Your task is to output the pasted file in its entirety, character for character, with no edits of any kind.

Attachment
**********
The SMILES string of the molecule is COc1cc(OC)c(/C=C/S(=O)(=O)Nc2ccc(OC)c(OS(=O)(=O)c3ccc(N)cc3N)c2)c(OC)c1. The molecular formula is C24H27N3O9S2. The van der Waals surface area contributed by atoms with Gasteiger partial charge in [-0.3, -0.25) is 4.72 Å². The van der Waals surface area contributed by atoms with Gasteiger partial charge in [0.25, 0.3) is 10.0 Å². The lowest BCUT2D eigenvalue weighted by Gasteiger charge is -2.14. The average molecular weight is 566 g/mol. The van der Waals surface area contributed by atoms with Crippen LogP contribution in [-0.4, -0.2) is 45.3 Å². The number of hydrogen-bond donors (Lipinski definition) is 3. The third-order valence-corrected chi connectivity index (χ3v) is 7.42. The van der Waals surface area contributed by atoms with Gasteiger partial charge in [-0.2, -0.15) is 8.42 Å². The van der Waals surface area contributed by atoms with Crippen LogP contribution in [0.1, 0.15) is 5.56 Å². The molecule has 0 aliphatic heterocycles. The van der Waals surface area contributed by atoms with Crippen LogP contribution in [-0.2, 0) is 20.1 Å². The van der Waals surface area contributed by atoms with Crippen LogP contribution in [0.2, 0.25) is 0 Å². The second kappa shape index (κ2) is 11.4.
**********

The SMILES string of the molecule is COc1cc(OC)c(/C=C/S(=O)(=O)Nc2ccc(OC)c(OS(=O)(=O)c3ccc(N)cc3N)c2)c(OC)c1. The molecular formula is C24H27N3O9S2. The van der Waals surface area contributed by atoms with Gasteiger partial charge in [-0.3, -0.25) is 4.72 Å². The van der Waals surface area contributed by atoms with Gasteiger partial charge in [0.25, 0.3) is 10.0 Å². The lowest BCUT2D eigenvalue weighted by Gasteiger charge is -2.14. The average molecular weight is 566 g/mol. The van der Waals surface area contributed by atoms with Crippen LogP contribution in [-0.4, -0.2) is 45.3 Å². The number of hydrogen-bond donors (Lipinski definition) is 3. The third-order valence-corrected chi connectivity index (χ3v) is 7.42. The van der Waals surface area contributed by atoms with Gasteiger partial charge in [-0.2, -0.15) is 8.42 Å². The van der Waals surface area contributed by atoms with Crippen LogP contribution in [0.1, 0.15) is 5.56 Å². The molecule has 0 aliphatic heterocycles. The van der Waals surface area contributed by atoms with Crippen LogP contribution in [-0.2, 0) is 20.1 Å². The van der Waals surface area contributed by atoms with Crippen LogP contribution in [0.2, 0.25) is 0 Å². The second kappa shape index (κ2) is 11.4.